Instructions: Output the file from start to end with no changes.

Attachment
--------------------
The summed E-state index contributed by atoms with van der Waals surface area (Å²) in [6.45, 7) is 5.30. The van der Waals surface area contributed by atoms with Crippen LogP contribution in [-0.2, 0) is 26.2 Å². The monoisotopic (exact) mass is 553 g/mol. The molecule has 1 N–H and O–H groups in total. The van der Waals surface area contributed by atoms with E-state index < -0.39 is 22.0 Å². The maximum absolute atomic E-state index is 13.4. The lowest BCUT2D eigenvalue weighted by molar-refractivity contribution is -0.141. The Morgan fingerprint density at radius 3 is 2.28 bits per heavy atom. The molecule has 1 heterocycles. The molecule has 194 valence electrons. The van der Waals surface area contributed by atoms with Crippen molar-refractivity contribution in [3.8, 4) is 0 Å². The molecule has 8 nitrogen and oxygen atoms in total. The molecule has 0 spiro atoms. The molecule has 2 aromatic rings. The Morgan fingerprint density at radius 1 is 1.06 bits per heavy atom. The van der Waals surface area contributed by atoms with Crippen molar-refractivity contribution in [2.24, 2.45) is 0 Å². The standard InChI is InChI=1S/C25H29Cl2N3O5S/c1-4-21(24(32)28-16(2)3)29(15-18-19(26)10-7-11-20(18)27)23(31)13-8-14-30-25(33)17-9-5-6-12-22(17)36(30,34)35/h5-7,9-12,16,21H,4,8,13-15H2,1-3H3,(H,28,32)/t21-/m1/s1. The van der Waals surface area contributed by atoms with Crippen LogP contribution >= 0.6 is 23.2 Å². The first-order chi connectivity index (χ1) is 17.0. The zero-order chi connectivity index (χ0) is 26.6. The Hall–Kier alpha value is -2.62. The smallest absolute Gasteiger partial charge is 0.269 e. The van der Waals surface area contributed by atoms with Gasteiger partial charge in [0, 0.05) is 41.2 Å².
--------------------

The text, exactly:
The summed E-state index contributed by atoms with van der Waals surface area (Å²) in [6.45, 7) is 5.30. The van der Waals surface area contributed by atoms with Crippen LogP contribution in [-0.2, 0) is 26.2 Å². The monoisotopic (exact) mass is 553 g/mol. The molecule has 1 N–H and O–H groups in total. The van der Waals surface area contributed by atoms with E-state index < -0.39 is 22.0 Å². The maximum absolute atomic E-state index is 13.4. The lowest BCUT2D eigenvalue weighted by molar-refractivity contribution is -0.141. The Morgan fingerprint density at radius 3 is 2.28 bits per heavy atom. The molecule has 1 heterocycles. The molecule has 194 valence electrons. The van der Waals surface area contributed by atoms with Crippen molar-refractivity contribution in [3.8, 4) is 0 Å². The molecule has 8 nitrogen and oxygen atoms in total. The molecule has 0 spiro atoms. The molecule has 2 aromatic rings. The Morgan fingerprint density at radius 1 is 1.06 bits per heavy atom. The van der Waals surface area contributed by atoms with Crippen molar-refractivity contribution in [2.24, 2.45) is 0 Å². The standard InChI is InChI=1S/C25H29Cl2N3O5S/c1-4-21(24(32)28-16(2)3)29(15-18-19(26)10-7-11-20(18)27)23(31)13-8-14-30-25(33)17-9-5-6-12-22(17)36(30,34)35/h5-7,9-12,16,21H,4,8,13-15H2,1-3H3,(H,28,32)/t21-/m1/s1. The van der Waals surface area contributed by atoms with Crippen LogP contribution >= 0.6 is 23.2 Å². The first-order chi connectivity index (χ1) is 17.0. The zero-order chi connectivity index (χ0) is 26.6. The Hall–Kier alpha value is -2.62. The smallest absolute Gasteiger partial charge is 0.269 e. The van der Waals surface area contributed by atoms with Gasteiger partial charge in [0, 0.05) is 41.2 Å².